This site is intended for health professionals only
Yesterday, NHS England published its long-awaited long term plan.
While the focus on prevention and the extra funding for primary, community and mental health services was welcomed, healthcare leaders feel the long term plan has left key areas, such as workforce and social care, behind.
Primary and community care services were given greater focus than ever before as part of the long term plan. These services will receive a £4.5bn funding boost – £1bn extra on top of what Prime Minister Theresa May announced in November 2018 – by 2023/24 in an effort to better care for patients in the community.
ICSs at the heart of the long term plan
NHS England said ICSs are central to the delivery of the long term plan and that, by April 2021, ICSs will cover the whole country, growing out of existing STP structures.
Rob Webster, CEO Lead for West Yorkshire and Harrogate ICS, said: ‘In my role as the lead CEO for West Yorkshire and Harrogate ICS, I am delighted to see the recognition given to the role of ICSs in delivering the plan.
The plan gives a further boost to the priorities that we have been working on locally and could help us to deliver reductions in health inequalities and unwarranted care variation.’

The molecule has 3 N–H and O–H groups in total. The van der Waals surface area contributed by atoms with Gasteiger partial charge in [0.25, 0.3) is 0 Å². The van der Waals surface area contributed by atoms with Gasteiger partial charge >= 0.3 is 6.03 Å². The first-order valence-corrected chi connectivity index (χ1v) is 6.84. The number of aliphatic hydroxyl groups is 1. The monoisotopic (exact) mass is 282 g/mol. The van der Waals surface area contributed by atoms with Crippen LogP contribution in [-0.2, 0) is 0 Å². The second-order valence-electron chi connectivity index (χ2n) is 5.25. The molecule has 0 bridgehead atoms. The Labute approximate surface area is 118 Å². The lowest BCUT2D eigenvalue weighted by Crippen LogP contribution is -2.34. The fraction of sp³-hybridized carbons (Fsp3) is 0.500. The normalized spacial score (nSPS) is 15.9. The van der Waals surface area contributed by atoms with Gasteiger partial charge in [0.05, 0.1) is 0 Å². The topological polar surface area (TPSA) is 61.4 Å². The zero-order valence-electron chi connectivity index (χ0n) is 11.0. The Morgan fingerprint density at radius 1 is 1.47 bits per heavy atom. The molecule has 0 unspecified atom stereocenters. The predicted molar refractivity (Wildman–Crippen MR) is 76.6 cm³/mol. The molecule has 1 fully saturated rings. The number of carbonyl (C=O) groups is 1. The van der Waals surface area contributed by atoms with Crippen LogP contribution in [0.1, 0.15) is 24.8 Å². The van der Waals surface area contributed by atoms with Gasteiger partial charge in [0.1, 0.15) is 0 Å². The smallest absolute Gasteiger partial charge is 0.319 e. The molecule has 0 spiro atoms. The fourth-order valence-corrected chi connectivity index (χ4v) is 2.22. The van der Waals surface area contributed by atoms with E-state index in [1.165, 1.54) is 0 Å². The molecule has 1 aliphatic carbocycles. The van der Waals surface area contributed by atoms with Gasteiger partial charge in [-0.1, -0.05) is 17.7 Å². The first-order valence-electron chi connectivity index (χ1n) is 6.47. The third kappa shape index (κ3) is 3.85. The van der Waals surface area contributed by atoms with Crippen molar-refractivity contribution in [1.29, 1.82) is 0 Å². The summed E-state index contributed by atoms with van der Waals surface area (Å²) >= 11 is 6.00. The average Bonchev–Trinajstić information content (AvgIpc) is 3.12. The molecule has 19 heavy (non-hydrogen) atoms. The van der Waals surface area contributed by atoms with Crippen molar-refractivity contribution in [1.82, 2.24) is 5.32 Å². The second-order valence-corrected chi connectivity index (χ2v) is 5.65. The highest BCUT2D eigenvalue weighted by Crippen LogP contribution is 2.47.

Not enough detail
BMA council chair Dr Chaand Nagpaul, said: ‘The BMA supports increased investment in general practice and community care. This is imperative for effective future planning given the ageing population and the fact that doctors are treating patients with more complex needs, though we await further detail on how this will be delivered.’
However, not much detail has been revealed on exactly how the extra funding will be spent, although the plan does specify that some of the money will also be used to ‘fund expanded community multidisciplinary teams aligned with new primary care networks’.
RCGP chair Professor Helen Stokes-Lampard said: ‘We are pleased to see £4.5bn extra a year earmarked for primary and community care – significantly more than the Prime Minister announced last year, and the landmark commitment that these services will receive a growing share of the NHS budget.